Along the same lines, Sony Pictures recently took the unusual step of producing its own policy trailer, one which served to promote “The Pink Panther” while it also promoted more considerate audience behavior. The trailer, which was made available to cinemas in January, starred Steve Martin and depicted the oblivious Inspector Clouseau as a nightmare moviegoer – complete with talking, a cell phone call and thrown popcorn.

“I think everyone liked the idea of having actual movie content, something that was within the movie industry, a character that was going to be on screen, as a positive way to address the issue,” explains Sony vice president of distribution Rory Bruer. “And we got very positive feedback from it.”

Availability of the trailer was publicized through NATO, which led to a what Bruer describes as “a tremendous amount of requests” from cinema operators, primarily smaller ones. A partnership eventually forged with Cingular allowed the trailer into several larger circuits with whom the cell phone company had existing deals.

Response to the Clouseau spot was positive enough to inspire Sony to do it again; a new policy trailer, featuring characters from the September animated release “Open Season,” became available in May. This spot, featuring the antics of a bear named Boog (voiced by Martin Lawrence) and a deer, Elliot (voiced by Ashton Kutcher), contains the same messages of respect for others and silencing cell phones as the “Pink Panther” spot, but builds on the theme with reminders about the snack bar and for patrons to pick up after themselves.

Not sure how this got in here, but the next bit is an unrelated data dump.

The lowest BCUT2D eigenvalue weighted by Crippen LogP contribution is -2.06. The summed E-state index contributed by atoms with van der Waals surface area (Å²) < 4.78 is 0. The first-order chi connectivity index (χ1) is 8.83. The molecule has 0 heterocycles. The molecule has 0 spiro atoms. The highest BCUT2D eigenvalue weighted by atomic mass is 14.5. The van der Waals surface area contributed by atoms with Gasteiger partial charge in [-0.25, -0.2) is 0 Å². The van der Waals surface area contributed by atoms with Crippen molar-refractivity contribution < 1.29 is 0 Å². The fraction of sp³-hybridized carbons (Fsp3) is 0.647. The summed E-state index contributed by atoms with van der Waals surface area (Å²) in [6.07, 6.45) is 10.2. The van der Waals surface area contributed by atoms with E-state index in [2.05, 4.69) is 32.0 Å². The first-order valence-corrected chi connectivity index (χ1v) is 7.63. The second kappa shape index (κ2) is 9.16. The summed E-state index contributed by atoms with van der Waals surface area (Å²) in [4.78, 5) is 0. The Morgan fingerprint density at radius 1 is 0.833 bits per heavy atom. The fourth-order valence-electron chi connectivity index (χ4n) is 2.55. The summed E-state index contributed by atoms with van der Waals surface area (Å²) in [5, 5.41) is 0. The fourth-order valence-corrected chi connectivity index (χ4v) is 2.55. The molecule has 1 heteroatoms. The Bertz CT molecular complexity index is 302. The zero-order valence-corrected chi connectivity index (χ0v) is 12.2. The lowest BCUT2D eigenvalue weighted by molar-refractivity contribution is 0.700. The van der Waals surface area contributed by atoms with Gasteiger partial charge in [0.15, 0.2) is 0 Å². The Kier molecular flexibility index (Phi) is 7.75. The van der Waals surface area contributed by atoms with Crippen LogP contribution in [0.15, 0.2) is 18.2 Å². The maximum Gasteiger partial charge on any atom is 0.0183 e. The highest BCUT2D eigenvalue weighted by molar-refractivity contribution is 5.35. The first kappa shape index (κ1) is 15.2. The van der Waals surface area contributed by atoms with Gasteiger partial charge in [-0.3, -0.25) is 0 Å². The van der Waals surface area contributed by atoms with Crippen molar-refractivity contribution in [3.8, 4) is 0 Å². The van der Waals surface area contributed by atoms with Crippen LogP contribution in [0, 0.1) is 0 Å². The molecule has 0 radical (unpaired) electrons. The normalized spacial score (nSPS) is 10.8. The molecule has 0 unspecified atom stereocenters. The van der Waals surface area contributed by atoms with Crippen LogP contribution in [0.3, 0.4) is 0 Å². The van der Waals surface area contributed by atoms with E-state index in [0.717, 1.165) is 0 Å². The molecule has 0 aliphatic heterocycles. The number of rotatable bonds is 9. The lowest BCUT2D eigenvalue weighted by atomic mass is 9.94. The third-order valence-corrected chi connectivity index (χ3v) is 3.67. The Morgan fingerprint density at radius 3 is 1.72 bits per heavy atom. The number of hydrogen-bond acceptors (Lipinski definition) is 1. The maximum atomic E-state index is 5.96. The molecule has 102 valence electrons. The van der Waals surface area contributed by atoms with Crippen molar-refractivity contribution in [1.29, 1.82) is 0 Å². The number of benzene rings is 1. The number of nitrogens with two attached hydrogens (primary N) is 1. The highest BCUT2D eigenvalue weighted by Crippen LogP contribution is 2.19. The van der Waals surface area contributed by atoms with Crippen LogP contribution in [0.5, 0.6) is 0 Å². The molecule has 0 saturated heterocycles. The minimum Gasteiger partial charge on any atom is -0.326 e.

The plan is to keep the “Open Season” trailer available to theatres throughout the summer, and to create appropriate partnerships to allow it into the greatest number of cinemas. Bruer remains upbeat about the potential of spots like these. “If it’s something there seems to be the need for, and exhibition embraces it, I think we would consider doing it again. But I think once people see it, they will see the value in it.”


Given how popular cell phones have grown, some believe that even policy trailers, pre-show announcements and auditoria monitoring combined won’t be enough to curb their untimely use during a show.

The way in which many major casinos are constructed make cell phone use within them impossible. Some suggest applying similar methods to cinema constructions might one day provide an answer.

While FCC regulations currently prohibit use of cell phone jamming devices, there is much debate over whether those regulations should be amended. Exhibition’s opinion on the matter is mixed.

Consolidated CEO Herman Stone is a staunch advocate of change. “I wanted to install the black boxes in my theatres two-and-a-half or three years ago, and felt that I had found something wonderful, but was told that if I did that, I would be quickly sued.”